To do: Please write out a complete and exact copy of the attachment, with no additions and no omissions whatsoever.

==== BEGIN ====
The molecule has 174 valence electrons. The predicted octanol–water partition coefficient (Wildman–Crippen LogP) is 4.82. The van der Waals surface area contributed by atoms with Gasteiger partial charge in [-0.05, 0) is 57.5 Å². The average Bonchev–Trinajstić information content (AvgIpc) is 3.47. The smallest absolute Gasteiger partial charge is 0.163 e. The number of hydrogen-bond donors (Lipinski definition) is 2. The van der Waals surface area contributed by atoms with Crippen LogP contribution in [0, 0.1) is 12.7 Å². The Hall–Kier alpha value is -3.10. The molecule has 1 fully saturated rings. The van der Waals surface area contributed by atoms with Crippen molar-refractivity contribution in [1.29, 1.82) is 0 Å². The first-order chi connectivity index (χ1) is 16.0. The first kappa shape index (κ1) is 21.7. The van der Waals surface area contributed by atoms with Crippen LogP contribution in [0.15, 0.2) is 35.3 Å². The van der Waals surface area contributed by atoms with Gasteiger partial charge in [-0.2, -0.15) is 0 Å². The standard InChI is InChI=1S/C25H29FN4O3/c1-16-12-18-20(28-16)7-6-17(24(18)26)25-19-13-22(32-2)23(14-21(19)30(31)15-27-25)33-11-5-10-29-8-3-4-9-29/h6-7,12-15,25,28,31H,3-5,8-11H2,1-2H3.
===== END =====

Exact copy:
The molecule has 174 valence electrons. The predicted octanol–water partition coefficient (Wildman–Crippen LogP) is 4.82. The van der Waals surface area contributed by atoms with Gasteiger partial charge in [-0.05, 0) is 57.5 Å². The average Bonchev–Trinajstić information content (AvgIpc) is 3.47. The smallest absolute Gasteiger partial charge is 0.163 e. The number of hydrogen-bond donors (Lipinski definition) is 2. The van der Waals surface area contributed by atoms with Crippen LogP contribution in [0, 0.1) is 12.7 Å². The Hall–Kier alpha value is -3.10. The molecule has 1 fully saturated rings. The van der Waals surface area contributed by atoms with Crippen molar-refractivity contribution in [1.29, 1.82) is 0 Å². The first-order chi connectivity index (χ1) is 16.0. The first kappa shape index (κ1) is 21.7. The van der Waals surface area contributed by atoms with Crippen LogP contribution in [0.15, 0.2) is 35.3 Å². The van der Waals surface area contributed by atoms with Gasteiger partial charge in [-0.2, -0.15) is 0 Å². The standard InChI is InChI=1S/C25H29FN4O3/c1-16-12-18-20(28-16)7-6-17(24(18)26)25-19-13-22(32-2)23(14-21(19)30(31)15-27-25)33-11-5-10-29-8-3-4-9-29/h6-7,12-15,25,28,31H,3-5,8-11H2,1-2H3.